Sixty years ago this week, the band of 9 brave black students, known as the Little Rock Nine, enrolled in Little Rock Central High school. Just 3 years earlier, in 1954, the U.S. Supreme Court ruled on the landmark Brown v. Board of Education case in Topeka, Kansas. But 60 years later, has de-segregation been achieved in our public school system?
Separate but equal has never been separate but equal. After Brown v. Board ruled segregation in the public school system unconstitutional, an order to desegregate schools with “all deliberate speed” was given. From 1960s up until the 1980s, de-segregation was enforced and black kids were bused into white schools. However, desegregation fizzled out soon after due to both lax enforcement and the dismantling of desegregation laws. Now, 74% of black students and 80% of Latino students attend schools that are “majority nonwhite”; the average white student attends a school at is nearly 75% white.
Although the law forced desegregation in public schools, it could not stop white flight, a large migration of whites from urban areas to more suburban, majority white neighborhoods. That movement is still prevalent in our society. Since the current public school system forces residents of a certain area to attend a school designated for their residence, most neighborhoods that are racially or financially segregated will have schools that are also segregated.
And if you think segregation is only a problem in the South, think again. Analysis done in 2011 by the Civil Right Project at University of California, Los Angeles showed that more than half black students in the Northeast attended schools with students populations that were 90-100% black. The worst offending place was New York. And surprisingly, West Virginia has the most integrated schools.
Even cities that are considered diverse are seeing segregation in their public schools. Charlotte, North Carolina is a prime example. The city is 45% white, 35% black, and 13% Latino. It was a model for desegregation in the 1970s. But in recent years, it has seen segregation come back in style.
Why all the fuss about desegregation? Research has shown again and again that desegregation is one of the best ways to bring up the performance of students of color. This is not simply because black kids do better when they’re around white kids. It’s because they have more access to better resources when they get to go to schools with majority white students. The same research done by UCLA showed that the racial achievement gap in k-12 closed more quickly during the peak years of desegregation in the 1970s and 1980s. The gap has widened again in the decades since.
Data released by U.S. Department of Education’s Office for Civil Rights back in 2014 shows the gap between majority white schools and minority-majority schools. One example from the research looks into the courses offered at high schools. It states, “While 78% and 83% of the schools serving the lowest percentage of black and Latino students offer chemistry and Algebra II, respectively only 66% and 74% of schools serving the highest percentages of black and Latino students offer chemistry and Algebra II, respectively.” More data shows how majority white schools also receive more money in funding per student than schools with black or Latino majority.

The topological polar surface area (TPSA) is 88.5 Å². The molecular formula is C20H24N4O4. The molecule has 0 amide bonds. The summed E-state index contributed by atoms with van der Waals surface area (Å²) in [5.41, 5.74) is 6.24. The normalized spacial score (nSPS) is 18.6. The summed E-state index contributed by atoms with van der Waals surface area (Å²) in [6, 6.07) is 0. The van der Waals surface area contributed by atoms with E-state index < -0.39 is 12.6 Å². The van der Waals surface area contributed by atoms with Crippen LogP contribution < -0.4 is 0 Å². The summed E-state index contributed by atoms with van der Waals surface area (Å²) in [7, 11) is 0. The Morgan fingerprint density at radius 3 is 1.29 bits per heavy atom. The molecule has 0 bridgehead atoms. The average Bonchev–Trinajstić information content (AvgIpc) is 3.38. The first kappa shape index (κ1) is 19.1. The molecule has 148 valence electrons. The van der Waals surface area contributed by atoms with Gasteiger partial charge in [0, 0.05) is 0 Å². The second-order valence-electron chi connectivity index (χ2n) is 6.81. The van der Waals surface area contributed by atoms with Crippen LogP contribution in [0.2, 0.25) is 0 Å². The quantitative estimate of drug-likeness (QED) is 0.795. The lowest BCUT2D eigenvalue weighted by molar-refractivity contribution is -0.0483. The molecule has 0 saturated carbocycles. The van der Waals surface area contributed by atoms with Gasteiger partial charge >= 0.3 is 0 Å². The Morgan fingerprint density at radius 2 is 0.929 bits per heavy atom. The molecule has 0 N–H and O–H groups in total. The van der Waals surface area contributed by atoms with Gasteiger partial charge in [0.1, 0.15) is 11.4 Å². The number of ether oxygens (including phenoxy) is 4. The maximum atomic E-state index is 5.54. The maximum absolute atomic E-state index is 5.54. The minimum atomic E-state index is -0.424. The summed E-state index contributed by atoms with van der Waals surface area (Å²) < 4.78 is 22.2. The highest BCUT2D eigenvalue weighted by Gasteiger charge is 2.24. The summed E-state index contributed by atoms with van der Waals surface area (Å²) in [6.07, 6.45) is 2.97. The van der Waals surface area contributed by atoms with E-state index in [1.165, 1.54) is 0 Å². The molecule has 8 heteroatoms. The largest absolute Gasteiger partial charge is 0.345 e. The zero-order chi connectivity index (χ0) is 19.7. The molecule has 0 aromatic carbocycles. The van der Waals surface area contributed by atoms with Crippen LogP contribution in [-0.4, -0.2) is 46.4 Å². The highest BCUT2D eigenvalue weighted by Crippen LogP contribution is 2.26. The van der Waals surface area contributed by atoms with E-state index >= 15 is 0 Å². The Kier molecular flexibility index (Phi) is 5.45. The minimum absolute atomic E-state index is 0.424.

Desegregation goes beyond school achievements. The following findings came out of Long-run Impact of School Desegregation and School Quality on Adult Attainment by Rucker Johnson. The analysis looked at data of over 4000 students born between 1950 and 1975. These students were assigned to schools based on 1970 school district lines.
- For black men, 5 years spent in desegregated schools yielded an estimate of 25% increase in annual earnings
- Desegregation resulted in significant long-run improvements in blacks’ adult health
- Each year spent in a desegregated school improved the probability of graduating high school by between 1.3 to 2.9 percent. (That’s each year spent, so imagine the impact it would have for all 4 years of high school for hundreds and thousands of black students as a whole.)
- For black men, spending time in desegregated schools as a child reduced the probability of spending time in jail by age thirty by 14.7% (This is another huge one!)
If you want a deeper understanding of the effects of segregation in schools, please listen to “The Problem We All Live With“, an incredible episode of This American Life that highlights modern day segregation.
So, I believe the answer is a mix of yes and no. Obviously, desegregation has improved immensely in the six decades since the Little Rock Nine. However, it has not kept up the speed it was traveling in the fist couple of decades after 1960. Our students of color are not being given the same opportunities and resources.
Do we need to bring back busing black kids to white neighborhoods? What do you think?